Why you should care
Because this story had the ultimate combination of race, gender, guns and cops.
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Police violence has become a troublingly common narrative to the American public in recent years. On Tuesday, a Dallas jury flipped the usual ending.
Former Dallas police officer Amber Guyger, 31, was found guilty of murder in a case that’s captured the gaze of activists nationwide. While the rising debate around police shootings since Michael Brown’s death in Ferguson, Missouri, in 2014, has centered on the safety of Black men in public, this one raised new questions about the safety of citizens in their own homes.
Guyger, who is White, was charged with killing Botham Shem Jean, who lived one floor above her unit in their apartment complex, while she was off-duty. Guyger has said she mistakenly thought she had entered her own apartment and believed she saw an intruder, shooting him in self-defense.
Jean, a 26-year-old accountant from the island nation of St. Lucia, was eating vanilla ice cream and watching television in his apartment on the night he was shot in the chest. Guyger called 911, and Jean died soon after in the hospital. In the following days, the incident sparked outcry from protesters, who highlighted this as another example of strained relations between Dallas police and people of color. “We’re still dealing in an America where Black people are being killed in some of the most arbitrary ways: Driving while Black, walking while Black — and now, we have to add living while Black,” said Lee Merritt, a civil rights lawyer representing the Jean family, after the shooting.
This type of accountability is very rare.
Ron Kaye, civil rights attorney in Southern California
Neither side has disputed that Guyger, a four-year Dallas Police Department veteran, killed Jean. Guyger contended it was all an accident: She entered the wrong unit as the result of confused exhaustion after a long day. As a police officer, she feared for her life when she saw someone she thought to be a burglar, her argument goes.
However, a medical examiner testified that the bullet’s trajectory was downward, which suggests Jean was in a crouched or seated position. And Jean’s family and advocates have suggested Guyger received preferential treatment as a police officer. Initially facing charges of manslaughter rather than murder, Guyger was taken into police custody three days after the shooting and remained free on bond. The police department fired her weeks later after saying she could not be terminated right away.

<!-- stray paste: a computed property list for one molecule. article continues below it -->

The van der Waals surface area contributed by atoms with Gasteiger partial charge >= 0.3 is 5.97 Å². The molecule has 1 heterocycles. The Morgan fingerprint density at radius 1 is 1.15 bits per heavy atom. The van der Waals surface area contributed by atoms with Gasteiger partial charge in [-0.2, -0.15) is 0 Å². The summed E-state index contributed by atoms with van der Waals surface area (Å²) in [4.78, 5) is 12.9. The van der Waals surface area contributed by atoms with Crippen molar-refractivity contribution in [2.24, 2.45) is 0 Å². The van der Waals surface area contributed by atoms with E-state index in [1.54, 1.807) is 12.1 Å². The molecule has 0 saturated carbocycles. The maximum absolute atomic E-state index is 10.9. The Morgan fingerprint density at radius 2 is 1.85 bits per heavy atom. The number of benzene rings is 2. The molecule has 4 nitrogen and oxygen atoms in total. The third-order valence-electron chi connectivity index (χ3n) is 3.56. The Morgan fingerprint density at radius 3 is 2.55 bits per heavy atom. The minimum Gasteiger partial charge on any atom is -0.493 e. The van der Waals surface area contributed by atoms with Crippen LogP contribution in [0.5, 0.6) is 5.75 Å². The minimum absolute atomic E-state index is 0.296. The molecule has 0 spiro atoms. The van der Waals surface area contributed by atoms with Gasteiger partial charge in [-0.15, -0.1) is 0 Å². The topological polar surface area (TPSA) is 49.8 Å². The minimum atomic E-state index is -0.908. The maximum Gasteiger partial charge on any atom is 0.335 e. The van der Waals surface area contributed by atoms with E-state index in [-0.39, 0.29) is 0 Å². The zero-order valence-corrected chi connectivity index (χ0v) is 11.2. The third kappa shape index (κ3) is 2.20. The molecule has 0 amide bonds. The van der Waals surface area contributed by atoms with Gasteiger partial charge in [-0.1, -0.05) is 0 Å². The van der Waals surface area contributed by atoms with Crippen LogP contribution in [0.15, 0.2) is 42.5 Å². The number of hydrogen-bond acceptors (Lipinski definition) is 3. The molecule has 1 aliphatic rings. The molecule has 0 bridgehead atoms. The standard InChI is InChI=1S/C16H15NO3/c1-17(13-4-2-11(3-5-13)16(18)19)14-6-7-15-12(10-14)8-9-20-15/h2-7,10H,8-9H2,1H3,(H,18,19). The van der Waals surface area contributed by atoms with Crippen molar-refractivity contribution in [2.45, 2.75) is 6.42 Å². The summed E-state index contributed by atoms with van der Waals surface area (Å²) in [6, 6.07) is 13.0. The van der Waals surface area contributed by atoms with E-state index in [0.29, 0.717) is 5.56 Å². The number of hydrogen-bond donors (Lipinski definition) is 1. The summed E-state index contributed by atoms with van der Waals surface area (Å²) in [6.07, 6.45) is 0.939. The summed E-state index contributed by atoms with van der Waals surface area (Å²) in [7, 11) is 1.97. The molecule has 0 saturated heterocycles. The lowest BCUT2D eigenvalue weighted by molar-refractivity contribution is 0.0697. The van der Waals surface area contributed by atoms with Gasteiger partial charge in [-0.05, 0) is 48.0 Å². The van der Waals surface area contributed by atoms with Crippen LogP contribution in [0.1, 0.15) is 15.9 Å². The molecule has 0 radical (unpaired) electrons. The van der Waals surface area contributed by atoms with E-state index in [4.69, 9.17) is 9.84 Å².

There are other muddying factors. For one, Guyger sent text messages to her partner on the police force — who also was her romantic partner — after the shooting when she was on the phone with a 911 dispatcher. The messages read: “I need you … hurry” and “I fucked up.” Audio of this phone call was leaked in April to a local TV station in which Guyger can be heard saying: “I’m going to lose my job. I thought it was my apartment.” And during the trial, prosecutors revealed sexually explicit messages between Guyger and her partner just before the shooting, to undermine her claims of fatigue.
Irresistible to the media and drawing the attention of advocates nationwide, the case hit all the hot buttons of race, gender, guns and cops. At one point, Guyger’s lawyers unsuccessfully argued that the case should be moved from Dallas to elsewhere in North Texas to ensure a fair trial. Critics noted that would also mean a Whiter jury, but her attorneys said it was necessary given the media frenzy. “This coverage has ranged from the absurd like what [Guyger] wore to a court-setting to outrageous like falsehoods about [Guyger] being a racist and comparisons of the incident to ‘ … a form of lynching,’” her attorneys wrote. The trial also raised questions about sexism, given prosecutors’ focus on Guyger’s personal life.
And then there was Texas’ controversial Castle Doctrine, which allows the use of deadly force when there’s an intruder on your property. Guyger said she thought Jean was an intruder, even though it was his own castle. In the end, it didn’t fly, to the surprise of many.
“Officers are given great leeway to use deadly force as long as they provide some justification for their conduct,” says Ron Kaye, a civil rights attorney in Southern California. Whether on- or off-duty, “if they’re a sworn officer and they can articulate that they had fear for their life — regardless of whether it actually was corroborated or substantiated by any other circumstantial evidence or direct evidence. This type of accountability is very rare.”
So beyond Guyger getting somewhere between 5 and 99 years in prison, to be decided by the jury in the coming days, what does it all mean?
“It’s a positive sign,” Kaye says. “There’s no question that the power of the community, the power of the [Black Lives Matter] movement, the unequivocal history of African American men being killed in the prime of their life for nothing — with no repercussions for law enforcement — had an impact.”